The literature from the late Republic, no matter the genre, portrays female power as dangerous and against Roman values. The Roman authors used stories about the corrupting power of women as a way to explain the instability in Rome, instead of actually blaming political figures or the mistakes made by the government. The blame put on women indicates a larger issue, struggling with lost identity, among the upper class. The upper class seems to have been struggling to figure out what their identity was. There was much discord among the upper class due to the political uncertainties caused by the civil wars. It seems that the Roman authors were looking for any other source to blame for the decline of Rome then themselves.


Augustus Prima Porta statue / Wikimedia Commons

The status of women and of the aristocracy in general during the late Republic was threatened due to the uncertain political atmosphere. This uncertainty set the stage for Octavian to come in and redefine the morality of the upper class. When Octavian gained power it became his mission to restore the morality of Rome. He wanted to re-establish the distinctions between male and female and public and private.[97] The Roman authors seemed to believe that Rome once had a moral society made powerful by strong families. Augustus consciously used these elite beliefs about society in his presentation of himself as the pater of Rome, and enacted many laws that gave him and the state powers that had been typically reserved for the fathers of families. He meticulously calculated his image so that he would be perceived as having the values that he was trying to reinstall in the Roman people.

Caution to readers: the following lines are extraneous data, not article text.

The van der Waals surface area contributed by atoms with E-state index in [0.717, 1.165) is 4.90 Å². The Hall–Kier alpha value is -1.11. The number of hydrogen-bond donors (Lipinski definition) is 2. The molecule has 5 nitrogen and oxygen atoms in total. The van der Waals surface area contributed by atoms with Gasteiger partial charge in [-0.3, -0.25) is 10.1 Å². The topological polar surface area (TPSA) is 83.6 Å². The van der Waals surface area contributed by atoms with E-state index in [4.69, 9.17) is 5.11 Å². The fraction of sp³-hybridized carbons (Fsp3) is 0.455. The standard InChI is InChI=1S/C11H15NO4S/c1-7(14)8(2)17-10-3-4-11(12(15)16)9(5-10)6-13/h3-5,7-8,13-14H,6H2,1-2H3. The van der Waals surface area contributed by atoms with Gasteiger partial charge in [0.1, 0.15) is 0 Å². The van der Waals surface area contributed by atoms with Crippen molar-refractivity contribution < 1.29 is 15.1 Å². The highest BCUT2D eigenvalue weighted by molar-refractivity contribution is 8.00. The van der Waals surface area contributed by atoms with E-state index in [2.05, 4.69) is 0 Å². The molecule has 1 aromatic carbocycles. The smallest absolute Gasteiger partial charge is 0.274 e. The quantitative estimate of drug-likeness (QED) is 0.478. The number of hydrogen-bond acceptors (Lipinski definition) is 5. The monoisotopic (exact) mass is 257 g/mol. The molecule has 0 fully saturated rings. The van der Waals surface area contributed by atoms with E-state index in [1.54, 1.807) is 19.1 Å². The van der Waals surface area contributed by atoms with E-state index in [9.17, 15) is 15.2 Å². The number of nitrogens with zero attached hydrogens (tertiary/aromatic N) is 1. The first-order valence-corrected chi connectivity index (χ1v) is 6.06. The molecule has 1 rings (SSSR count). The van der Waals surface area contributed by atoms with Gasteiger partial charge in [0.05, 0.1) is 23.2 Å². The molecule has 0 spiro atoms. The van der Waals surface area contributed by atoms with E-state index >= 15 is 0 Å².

There were different stages to Augustus’ moral propaganda campaign. In the first stage, Augustus attempted to separate himself from the previous rulers, who were perceived as being morally corrupt. Augustus did not want to be perceived as being morally corrupt or weakened by the females in his life. He wanted to reestablish the old ways and traditions that were associated with the Republic.[98] During the next period of his propaganda, several public monuments such as the Ara Pacis, were built that displayed the peace and prosperity that Augustus had brought back to Rome. The monuments also depicted scenes of his family behaving in ways that demonstrated their superior morality and virtue.[99] The next part of the Augustan propaganda campaign was the legacy Augustus left behind after his death. He built a large mausoleum that was constructed to house several generations of his family. He made several provisions in his will concerning Livia, which allowed her to carry on the moral and social principles that he had established when he was living.

When Octavian first came into power he attempted to portray himself as having control over his female family members’ passions. This perception would later be modified when his wife took on a more public role. He wanted his family to be the model family that all Roman families should follow. Octavian was directly addressing the common complaints levied by the Roman authors against the Roman government and the aristocracy in general. He demonstrated his ability to be a strong leader who would not fall to outside forces by being able to control his women. Suetonius wrote stories from this period of Octavian’s wife, Livia, remaining at home, weaving and spinning his clothes, as well as of the control that Augustus had over his daughter Julia’s education and manner.[100] These stories served to illustrate that Augustus had complete control over his women’s feminine passions.

In addition to his campaign for his family’s morality he also enacted several laws that aimed to control the aristocracy’s morality. Augustus was defining how a properly ordered society should function and what the individual’s responsibility to state should be with the creation of these social laws.[101] These laws concerned issues of marriage and outlawed adultery, encouraged marriage and childbearing, and regulation of public behavior.[102] The morality laws assisted in redefining what the individual and family meant in terms of the state.